Being intentional in how you approach relational health strategically can also be beneficial. How do you engage in your hobbies? What service or cause-related efforts are important to you? What areas excite or interest you intellectually? Each of these areas may provide social or relational opportunities over time. What implications does your personality type have on your relational wellness (particularly introversion vs. extroversion)? What limitations or constraints might exist in your life right now that are hindering your relational health or limiting your time, energy or ability to invest in others relationally? How might you adjust or manage these limitations? What opportunities might exist for mutually supportive relationships with fellow clergy? Covenant groups with other pastors can provide meaningful support and valuable accompaniment to help combat the isolation clergy face.
While the nature of a pastor’s work and calling may bring with it a sense of loneliness, being honest about these feelings and intentional in approaching your relational health proactively can make a tremendous difference in your overall wellness and self-care.
What situations or circumstances tend to correlate to a feeling of being lonely or isolated as you lead or as you pastor others? What factors might be at play? How might your shadow be contributing?
What limitations or constraints are negatively impacting your relational health? How might you relieve these constraints or reduce their impact?
What strategies to strengthen your relational health seem to hold potential for you? What steps might you take to be more intentional about your relational health?
If you are interested in reading more about loneliness and relational self-care, I recommend the following resources:
Leading with a Limp: Take Full Advantage of Your Most Powerful Weakness (WaterBrook) by Dan Allender.
Strengthening the Soul of Your Leadership: Seeking God in the Crucible of Ministry (InterVarsity Press) by Ruth Haley Barton.
My Burden is Light: A Primer for Clergy Wellness (Cascade) by Sue Magrath.
In addition, the Pastoral Respite Ministry at Silver Bay YMCA (Silver Bay, NY) offers online Pastoral Self-Care Cohorts where groups of pastors come together to support each other and explore different wellness topics, including leadership and management skills. Please contact Rev. Garth Allen (firstname.lastname@example.org) or Rev. Bruce Tamlyn (email@example.com) if you are interested in joining a pastoral self-care cohort or in initiating a spiritual direction relationship to further support your self-care efforts.
Finally, if you are interested in exploring either a short-term or ongoing mentoring relationship to strengthen your leadership and management skills, or to accompany you on your broader self-care commitment, please contact me at ChrisClark@NorthernElmMentoringGroup.com (additional information on mentoring services is available at www.NorthernElmMentoringGroup.com). All mentoring engagements are conducted on a pro-bono basis, with the request that participants prayerfully consider a donation to Silver Bay YMCA’s Pastoral Respite Program in lieu of mentoring fees.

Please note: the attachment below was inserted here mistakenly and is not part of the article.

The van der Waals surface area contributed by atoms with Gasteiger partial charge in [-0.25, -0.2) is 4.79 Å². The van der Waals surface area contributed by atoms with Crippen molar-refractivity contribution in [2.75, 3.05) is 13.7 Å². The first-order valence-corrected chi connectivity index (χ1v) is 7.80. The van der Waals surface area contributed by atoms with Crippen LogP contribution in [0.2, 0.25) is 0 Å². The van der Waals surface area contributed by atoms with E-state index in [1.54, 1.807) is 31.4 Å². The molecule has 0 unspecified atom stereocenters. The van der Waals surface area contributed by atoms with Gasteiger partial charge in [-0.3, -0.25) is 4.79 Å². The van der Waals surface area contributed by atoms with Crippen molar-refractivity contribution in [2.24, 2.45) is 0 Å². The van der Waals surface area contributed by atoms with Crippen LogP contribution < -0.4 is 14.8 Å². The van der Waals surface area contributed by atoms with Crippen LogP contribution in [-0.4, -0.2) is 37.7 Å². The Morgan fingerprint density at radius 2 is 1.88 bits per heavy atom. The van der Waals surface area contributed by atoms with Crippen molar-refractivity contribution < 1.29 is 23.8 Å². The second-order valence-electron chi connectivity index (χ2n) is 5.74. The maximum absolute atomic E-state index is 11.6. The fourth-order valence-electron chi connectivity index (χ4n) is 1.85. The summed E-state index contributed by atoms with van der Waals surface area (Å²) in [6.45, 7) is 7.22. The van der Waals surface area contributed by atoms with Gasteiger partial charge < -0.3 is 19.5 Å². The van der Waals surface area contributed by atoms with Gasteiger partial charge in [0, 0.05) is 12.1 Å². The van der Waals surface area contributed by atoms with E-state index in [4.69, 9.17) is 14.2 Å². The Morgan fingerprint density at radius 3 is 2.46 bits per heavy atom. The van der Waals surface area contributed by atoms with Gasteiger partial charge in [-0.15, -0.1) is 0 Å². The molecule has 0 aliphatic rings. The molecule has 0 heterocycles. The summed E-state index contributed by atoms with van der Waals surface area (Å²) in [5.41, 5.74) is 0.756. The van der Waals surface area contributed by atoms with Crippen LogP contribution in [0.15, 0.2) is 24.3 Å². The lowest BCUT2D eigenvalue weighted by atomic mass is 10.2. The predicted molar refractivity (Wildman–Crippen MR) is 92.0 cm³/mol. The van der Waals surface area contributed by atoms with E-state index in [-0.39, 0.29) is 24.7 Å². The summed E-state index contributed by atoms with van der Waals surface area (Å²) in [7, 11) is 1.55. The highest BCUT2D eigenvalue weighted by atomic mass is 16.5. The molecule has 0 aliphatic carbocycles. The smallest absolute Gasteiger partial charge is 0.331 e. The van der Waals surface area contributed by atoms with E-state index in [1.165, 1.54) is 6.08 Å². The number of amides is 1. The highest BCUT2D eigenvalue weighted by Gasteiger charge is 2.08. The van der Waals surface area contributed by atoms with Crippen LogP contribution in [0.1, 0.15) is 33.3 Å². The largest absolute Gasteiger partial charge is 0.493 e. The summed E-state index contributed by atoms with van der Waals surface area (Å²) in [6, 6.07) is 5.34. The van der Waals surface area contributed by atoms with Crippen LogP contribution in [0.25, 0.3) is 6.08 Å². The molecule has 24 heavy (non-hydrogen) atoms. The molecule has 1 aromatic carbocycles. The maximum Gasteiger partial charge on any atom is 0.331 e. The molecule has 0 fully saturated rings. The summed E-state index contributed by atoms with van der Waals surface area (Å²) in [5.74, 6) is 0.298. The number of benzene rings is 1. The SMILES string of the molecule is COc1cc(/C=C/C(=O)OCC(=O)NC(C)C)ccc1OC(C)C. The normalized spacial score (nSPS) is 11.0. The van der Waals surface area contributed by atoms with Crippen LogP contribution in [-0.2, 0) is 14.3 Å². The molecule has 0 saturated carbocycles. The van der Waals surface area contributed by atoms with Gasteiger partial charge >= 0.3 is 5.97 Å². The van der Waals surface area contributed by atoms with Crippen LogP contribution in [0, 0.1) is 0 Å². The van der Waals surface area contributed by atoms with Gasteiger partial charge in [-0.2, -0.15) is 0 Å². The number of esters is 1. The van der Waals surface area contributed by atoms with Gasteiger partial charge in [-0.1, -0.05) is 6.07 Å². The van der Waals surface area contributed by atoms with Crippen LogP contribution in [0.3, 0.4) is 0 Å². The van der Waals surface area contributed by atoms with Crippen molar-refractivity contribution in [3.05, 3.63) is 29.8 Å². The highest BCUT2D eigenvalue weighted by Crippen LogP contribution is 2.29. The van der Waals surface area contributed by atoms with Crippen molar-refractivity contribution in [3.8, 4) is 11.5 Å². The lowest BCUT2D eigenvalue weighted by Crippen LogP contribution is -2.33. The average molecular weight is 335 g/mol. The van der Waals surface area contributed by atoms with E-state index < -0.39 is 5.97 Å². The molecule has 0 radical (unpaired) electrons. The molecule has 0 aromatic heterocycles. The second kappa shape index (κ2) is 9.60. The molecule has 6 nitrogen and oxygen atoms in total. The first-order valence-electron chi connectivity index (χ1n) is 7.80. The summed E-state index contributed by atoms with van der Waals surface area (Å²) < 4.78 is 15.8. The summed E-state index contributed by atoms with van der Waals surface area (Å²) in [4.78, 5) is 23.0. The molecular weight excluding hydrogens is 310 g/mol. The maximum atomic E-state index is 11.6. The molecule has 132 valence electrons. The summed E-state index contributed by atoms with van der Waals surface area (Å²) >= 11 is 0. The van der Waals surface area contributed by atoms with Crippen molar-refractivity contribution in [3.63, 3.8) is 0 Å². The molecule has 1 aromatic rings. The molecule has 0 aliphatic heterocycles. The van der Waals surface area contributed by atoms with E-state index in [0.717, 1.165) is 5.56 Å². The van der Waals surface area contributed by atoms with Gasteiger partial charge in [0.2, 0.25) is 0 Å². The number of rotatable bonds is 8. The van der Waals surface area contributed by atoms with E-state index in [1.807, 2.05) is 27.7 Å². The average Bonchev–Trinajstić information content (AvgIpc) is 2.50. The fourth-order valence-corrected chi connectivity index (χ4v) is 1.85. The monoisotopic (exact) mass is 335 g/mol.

About the Author
Chris Clark is a strategic, passionate, faith-based, retired executive with over 20 years of executive leadership with a successful global med-tech company, as well as extensive lay leadership experience. Chris seeks to help address what he refers to as “The Crisis in Comprehensive Pastoral Health” through public and lay advocacy, and by walking alongside pastors in individual mentoring relationships focused on providing leadership and management insights. You can learn more about Chris and his ministry, Northern ELM Mentoring Group, at www.NorthernElmMentoringGroup.com.
Fuller Seminary 1991 Survey, cited in Meek, K. R., McMinn, M., Brower, C., Burnett, T., McRay, B., Ramey, M., Swanson, D., & Villa, D. (2003). Maintaining Personal Resiliency: Lessons Learned from Evangelical Protestant Clergy. Journal of Psychology and Theology, 31(4).
Proeschold-Bell, R. J., & Byassee, J. (2018). Faithful and Fractured: Responding to the Clergy Health Crisis. Baker Academic. 67.
Pastor Protection Research Study: Survey of 1500 American Pastors (p. 20). (2015). Lifeway Research. https://lifewayresearch.com/wp-content/uploads/2015/08/Pastor-Protection-Quantitative-Report-Final.pdf.
Hoge, D., & Wenger, J. (2005). Pastors in Transition: Why Clergy Leave Local Ministry. Wm Eerdmans Publishing. 237.
Allender, D. (2006). Leading With A Limp: Take Advantage Of Your Most Powerful Weakness. WaterBrook Press. 109.
Magrath, S. (2019). My Burden is Light: A Primer for Clergy Wellness. Cascade Books. 60.